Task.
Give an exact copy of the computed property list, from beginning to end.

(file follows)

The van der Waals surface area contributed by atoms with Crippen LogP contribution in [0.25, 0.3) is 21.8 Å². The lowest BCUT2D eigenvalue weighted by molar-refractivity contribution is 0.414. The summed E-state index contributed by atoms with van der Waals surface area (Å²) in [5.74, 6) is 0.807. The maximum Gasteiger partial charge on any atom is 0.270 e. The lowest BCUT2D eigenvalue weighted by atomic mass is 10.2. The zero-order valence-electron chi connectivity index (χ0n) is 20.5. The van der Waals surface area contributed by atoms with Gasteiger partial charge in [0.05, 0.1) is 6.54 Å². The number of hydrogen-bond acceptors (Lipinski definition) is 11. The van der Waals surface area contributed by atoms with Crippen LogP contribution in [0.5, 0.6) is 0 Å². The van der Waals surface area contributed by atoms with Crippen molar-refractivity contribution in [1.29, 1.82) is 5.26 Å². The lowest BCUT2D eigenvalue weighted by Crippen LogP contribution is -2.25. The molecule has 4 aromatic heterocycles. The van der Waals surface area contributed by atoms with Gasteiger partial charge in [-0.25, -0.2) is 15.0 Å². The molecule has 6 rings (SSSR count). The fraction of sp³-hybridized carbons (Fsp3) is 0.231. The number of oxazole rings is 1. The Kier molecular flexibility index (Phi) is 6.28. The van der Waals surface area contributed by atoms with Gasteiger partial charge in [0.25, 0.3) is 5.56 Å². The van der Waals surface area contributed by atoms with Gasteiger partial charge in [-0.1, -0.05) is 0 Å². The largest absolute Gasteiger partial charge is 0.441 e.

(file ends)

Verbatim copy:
The van der Waals surface area contributed by atoms with Crippen LogP contribution in [0.25, 0.3) is 21.8 Å². The lowest BCUT2D eigenvalue weighted by molar-refractivity contribution is 0.414. The summed E-state index contributed by atoms with van der Waals surface area (Å²) in [5.74, 6) is 0.807. The maximum Gasteiger partial charge on any atom is 0.270 e. The lowest BCUT2D eigenvalue weighted by atomic mass is 10.2. The zero-order valence-electron chi connectivity index (χ0n) is 20.5. The van der Waals surface area contributed by atoms with Gasteiger partial charge in [0.05, 0.1) is 6.54 Å². The number of hydrogen-bond acceptors (Lipinski definition) is 11. The van der Waals surface area contributed by atoms with Crippen LogP contribution in [0.5, 0.6) is 0 Å². The van der Waals surface area contributed by atoms with Crippen molar-refractivity contribution in [1.29, 1.82) is 5.26 Å². The lowest BCUT2D eigenvalue weighted by Crippen LogP contribution is -2.25. The molecule has 4 aromatic heterocycles. The van der Waals surface area contributed by atoms with Gasteiger partial charge in [-0.25, -0.2) is 15.0 Å². The molecule has 6 rings (SSSR count). The fraction of sp³-hybridized carbons (Fsp3) is 0.231. The number of oxazole rings is 1. The Kier molecular flexibility index (Phi) is 6.28. The van der Waals surface area contributed by atoms with Gasteiger partial charge in [0.25, 0.3) is 5.56 Å². The van der Waals surface area contributed by atoms with Gasteiger partial charge in [-0.1, -0.05) is 0 Å². The largest absolute Gasteiger partial charge is 0.441 e.